According to the CDC, drowning is the second leading cause of death for children 14 and under and the sixth leading cause of unintentional death for all ages.
For children under age 5, swimming pools are the danger zone. For teens and young adults, open water such as lakes, rivers and the ocean present the biggest risk. Statistics show some 80% of drowning victims are male. Pennsylvania is among the top states for drowning deaths, with more than half in open water.
Robert Ogoreuc, an assistant professor at Slippery Rock University and incoming president of the National Drowning Prevention Alliance, says young children need to be closely supervised in the water and should be within the touch of an adult. He says parents need to be aware of having barriers to prevent children from getting into the pool unsupervised and they need to have an emergency action plan.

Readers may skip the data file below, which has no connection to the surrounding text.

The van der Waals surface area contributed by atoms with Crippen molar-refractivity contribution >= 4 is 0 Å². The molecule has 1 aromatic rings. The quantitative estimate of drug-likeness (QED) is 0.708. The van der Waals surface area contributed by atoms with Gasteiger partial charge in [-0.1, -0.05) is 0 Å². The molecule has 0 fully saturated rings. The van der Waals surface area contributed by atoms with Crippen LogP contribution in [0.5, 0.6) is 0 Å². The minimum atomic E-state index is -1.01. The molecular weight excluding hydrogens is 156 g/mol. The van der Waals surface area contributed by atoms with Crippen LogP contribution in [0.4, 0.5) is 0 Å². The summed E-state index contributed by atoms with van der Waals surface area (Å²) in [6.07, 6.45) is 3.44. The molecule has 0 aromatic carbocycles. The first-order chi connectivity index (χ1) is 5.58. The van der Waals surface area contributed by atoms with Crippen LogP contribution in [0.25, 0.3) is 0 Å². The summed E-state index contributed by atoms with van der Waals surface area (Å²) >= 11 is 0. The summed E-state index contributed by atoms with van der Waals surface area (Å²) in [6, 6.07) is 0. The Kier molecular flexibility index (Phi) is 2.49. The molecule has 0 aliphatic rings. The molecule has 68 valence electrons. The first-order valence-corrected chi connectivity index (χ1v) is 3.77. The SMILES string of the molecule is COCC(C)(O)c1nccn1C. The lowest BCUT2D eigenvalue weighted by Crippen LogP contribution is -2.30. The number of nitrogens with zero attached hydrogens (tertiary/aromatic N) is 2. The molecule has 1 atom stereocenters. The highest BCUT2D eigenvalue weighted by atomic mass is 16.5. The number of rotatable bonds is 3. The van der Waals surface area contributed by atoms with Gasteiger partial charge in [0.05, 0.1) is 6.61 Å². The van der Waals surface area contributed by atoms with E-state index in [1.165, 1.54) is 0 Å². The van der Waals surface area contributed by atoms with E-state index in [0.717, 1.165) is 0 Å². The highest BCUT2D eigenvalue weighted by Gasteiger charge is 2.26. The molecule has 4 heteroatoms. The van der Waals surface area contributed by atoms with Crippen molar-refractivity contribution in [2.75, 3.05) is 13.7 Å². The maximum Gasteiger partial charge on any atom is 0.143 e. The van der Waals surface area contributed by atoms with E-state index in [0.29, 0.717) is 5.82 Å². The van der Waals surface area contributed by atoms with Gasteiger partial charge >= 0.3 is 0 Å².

Ogoreuc says there should be a designated water watcher when children are swimming in a backyard pool. That’s an adult who will supervisor to make sure swimmers are safe and engaging in appropriate activities.
Ogoreuc says open water presents a danger because you’re often dealing with peer pressure, alcohol, and not understanding the full ramifications of the dangers of the water. He says people should swim near a life guard. If they’re not a strong swimmer, they need to use a life jacket in open water. He says all swimmers should be aware of their surroundings and know the area where they’re swimming. Rivers and streams could have drops off, a swift current or other potential hazards. Water temperature can also affect swimmers.
At the beach, rip currents are a risk. Ogoreuc says people should understand what a rip current is, what to look for and how to get out of a rip current.
To learn more about swimming safely, go to ndpa.org.